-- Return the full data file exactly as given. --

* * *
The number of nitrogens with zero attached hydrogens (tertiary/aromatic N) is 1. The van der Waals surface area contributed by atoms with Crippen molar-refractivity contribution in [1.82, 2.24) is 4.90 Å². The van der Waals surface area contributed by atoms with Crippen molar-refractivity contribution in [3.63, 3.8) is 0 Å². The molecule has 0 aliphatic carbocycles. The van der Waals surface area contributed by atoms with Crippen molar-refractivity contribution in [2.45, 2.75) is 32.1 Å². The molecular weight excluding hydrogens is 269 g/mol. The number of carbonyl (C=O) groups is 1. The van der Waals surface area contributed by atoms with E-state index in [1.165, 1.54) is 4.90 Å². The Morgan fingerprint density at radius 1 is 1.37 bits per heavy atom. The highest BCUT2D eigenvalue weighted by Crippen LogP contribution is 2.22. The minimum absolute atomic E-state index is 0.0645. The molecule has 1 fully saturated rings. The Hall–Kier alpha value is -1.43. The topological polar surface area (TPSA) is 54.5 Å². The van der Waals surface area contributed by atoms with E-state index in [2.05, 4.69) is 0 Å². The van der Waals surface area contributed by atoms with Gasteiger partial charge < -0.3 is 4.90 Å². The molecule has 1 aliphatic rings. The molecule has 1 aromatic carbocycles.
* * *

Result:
The number of nitrogens with zero attached hydrogens (tertiary/aromatic N) is 1. The van der Waals surface area contributed by atoms with Crippen molar-refractivity contribution in [1.82, 2.24) is 4.90 Å². The van der Waals surface area contributed by atoms with Crippen molar-refractivity contribution in [3.63, 3.8) is 0 Å². The molecule has 0 aliphatic carbocycles. The van der Waals surface area contributed by atoms with Crippen molar-refractivity contribution in [2.45, 2.75) is 32.1 Å². The molecular weight excluding hydrogens is 269 g/mol. The number of carbonyl (C=O) groups is 1. The van der Waals surface area contributed by atoms with E-state index in [1.165, 1.54) is 4.90 Å². The Morgan fingerprint density at radius 1 is 1.37 bits per heavy atom. The highest BCUT2D eigenvalue weighted by Crippen LogP contribution is 2.22. The minimum absolute atomic E-state index is 0.0645. The molecule has 1 fully saturated rings. The Hall–Kier alpha value is -1.43. The topological polar surface area (TPSA) is 54.5 Å². The van der Waals surface area contributed by atoms with E-state index in [2.05, 4.69) is 0 Å². The van der Waals surface area contributed by atoms with Gasteiger partial charge < -0.3 is 4.90 Å². The molecule has 1 aliphatic rings. The molecule has 1 aromatic carbocycles.